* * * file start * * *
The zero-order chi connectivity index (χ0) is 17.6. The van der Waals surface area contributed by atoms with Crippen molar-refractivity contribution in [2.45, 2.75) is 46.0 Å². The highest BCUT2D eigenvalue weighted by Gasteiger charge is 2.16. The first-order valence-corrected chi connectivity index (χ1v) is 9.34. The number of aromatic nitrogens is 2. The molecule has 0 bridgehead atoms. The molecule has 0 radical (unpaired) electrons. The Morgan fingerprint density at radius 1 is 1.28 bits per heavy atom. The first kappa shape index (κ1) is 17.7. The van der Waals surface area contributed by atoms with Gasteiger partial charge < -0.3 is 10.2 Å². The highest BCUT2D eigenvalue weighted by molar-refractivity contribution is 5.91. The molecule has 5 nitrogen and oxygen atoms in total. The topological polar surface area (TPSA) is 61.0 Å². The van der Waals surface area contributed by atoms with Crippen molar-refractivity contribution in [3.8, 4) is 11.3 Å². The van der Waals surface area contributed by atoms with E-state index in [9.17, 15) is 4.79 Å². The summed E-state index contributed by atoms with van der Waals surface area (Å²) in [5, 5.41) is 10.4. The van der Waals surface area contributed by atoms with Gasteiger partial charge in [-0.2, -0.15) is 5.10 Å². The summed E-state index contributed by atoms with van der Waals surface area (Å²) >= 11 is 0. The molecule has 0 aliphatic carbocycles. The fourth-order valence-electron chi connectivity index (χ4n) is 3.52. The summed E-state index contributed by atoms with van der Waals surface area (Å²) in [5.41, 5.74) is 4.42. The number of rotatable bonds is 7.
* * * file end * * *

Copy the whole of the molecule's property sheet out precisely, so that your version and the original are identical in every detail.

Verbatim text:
The zero-order chi connectivity index (χ0) is 17.6. The van der Waals surface area contributed by atoms with Crippen molar-refractivity contribution in [2.45, 2.75) is 46.0 Å². The highest BCUT2D eigenvalue weighted by Gasteiger charge is 2.16. The first-order valence-corrected chi connectivity index (χ1v) is 9.34. The number of aromatic nitrogens is 2. The molecule has 0 bridgehead atoms. The molecule has 0 radical (unpaired) electrons. The Morgan fingerprint density at radius 1 is 1.28 bits per heavy atom. The first kappa shape index (κ1) is 17.7. The van der Waals surface area contributed by atoms with Gasteiger partial charge < -0.3 is 10.2 Å². The highest BCUT2D eigenvalue weighted by molar-refractivity contribution is 5.91. The molecule has 5 nitrogen and oxygen atoms in total. The topological polar surface area (TPSA) is 61.0 Å². The van der Waals surface area contributed by atoms with Crippen molar-refractivity contribution in [3.8, 4) is 11.3 Å². The van der Waals surface area contributed by atoms with E-state index in [9.17, 15) is 4.79 Å². The summed E-state index contributed by atoms with van der Waals surface area (Å²) in [5, 5.41) is 10.4. The van der Waals surface area contributed by atoms with Gasteiger partial charge in [-0.2, -0.15) is 5.10 Å². The summed E-state index contributed by atoms with van der Waals surface area (Å²) >= 11 is 0. The molecule has 0 aliphatic carbocycles. The fourth-order valence-electron chi connectivity index (χ4n) is 3.52. The summed E-state index contributed by atoms with van der Waals surface area (Å²) in [5.41, 5.74) is 4.42. The number of rotatable bonds is 7.